Nuclear power is a significant source of steady carbon-neutral electricity, making the design and construction of new and next-generation nuclear reactors critical for achieving the U.S."s green energy goals.

Fukushima nuclear water to be released via undersea tunnel

The operator of the wrecked Fukushima nuclear power plant said Wednesday it plans to build an undersea tunnel so that massive amounts of treated but still radioactive water can be released into the ocean about 1 kilometer (0.6 mile) away from the plant to avoid interference with local fishing.

US Senate's internet access plan rests on better broadband maps

The Senate's bipartisan infrastructure bill makes a $42.5 billion bet that the government will overcome an obstacle that has long plagued efforts to connect most Americans to the internet: notoriously inaccurate maps showing where they can get a signal—and where they can't.

Do passengers want self-driving cars to behave more or less human?

Recent studies have shown that people have negative attitudes about using autonomous systems because they don't trust them. Moreover, research shows a human-centered approach in autonomy is perceived as more trustworthy by users. This begs the question: "Do passengers want self-driving cars to mimic their personal driving behaviors or do they hold these autonomous vehicles to a different standard?"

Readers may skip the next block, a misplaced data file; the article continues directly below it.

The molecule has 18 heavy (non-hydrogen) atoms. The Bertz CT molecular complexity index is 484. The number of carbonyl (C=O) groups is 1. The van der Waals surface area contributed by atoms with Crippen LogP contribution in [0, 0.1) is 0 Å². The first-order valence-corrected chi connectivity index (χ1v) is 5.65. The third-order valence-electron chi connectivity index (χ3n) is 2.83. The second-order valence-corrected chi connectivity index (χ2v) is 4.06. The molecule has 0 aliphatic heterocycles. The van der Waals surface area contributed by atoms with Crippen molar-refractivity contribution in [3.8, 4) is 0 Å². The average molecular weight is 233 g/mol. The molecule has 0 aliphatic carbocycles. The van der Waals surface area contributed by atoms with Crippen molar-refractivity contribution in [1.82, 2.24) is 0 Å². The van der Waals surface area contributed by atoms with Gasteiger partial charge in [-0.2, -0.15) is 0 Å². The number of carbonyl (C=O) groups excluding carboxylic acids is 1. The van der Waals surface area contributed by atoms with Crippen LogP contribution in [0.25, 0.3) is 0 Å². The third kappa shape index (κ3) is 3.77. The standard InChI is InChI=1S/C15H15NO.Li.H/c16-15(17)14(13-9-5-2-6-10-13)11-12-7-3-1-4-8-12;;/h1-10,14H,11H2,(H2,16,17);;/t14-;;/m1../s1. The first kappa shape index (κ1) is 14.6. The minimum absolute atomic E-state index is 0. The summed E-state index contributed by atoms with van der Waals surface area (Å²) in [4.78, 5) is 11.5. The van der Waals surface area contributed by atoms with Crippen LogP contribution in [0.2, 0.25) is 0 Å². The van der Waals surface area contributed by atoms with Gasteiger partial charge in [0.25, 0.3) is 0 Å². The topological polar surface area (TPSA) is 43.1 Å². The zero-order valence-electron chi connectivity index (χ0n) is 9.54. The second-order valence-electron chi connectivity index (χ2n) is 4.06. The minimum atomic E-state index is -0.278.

FAA opens Boeing safety review amid reports of pressure

US air safety regulators will open a review of operations at Boeing after feedback from inspectors assigned to provide oversight for the government showed many feel unable to share their concerns.

Biden, tech leaders eye 'concrete steps' to boost cybersecurity

A White House cybersecurity gathering including Big Tech executives was set Wednesday to unveil steps aimed at improving cybersecurity following high-profile attacks which raised questions about the vulnerability of so-called critical infrastructure.

YouTube says it removed 1mn 'dangerous' videos on COVID-19

YouTube said Wednesday it has removed more than one million videos with "dangerous coronavirus misinformation" since the start of the COVID-19 pandemic.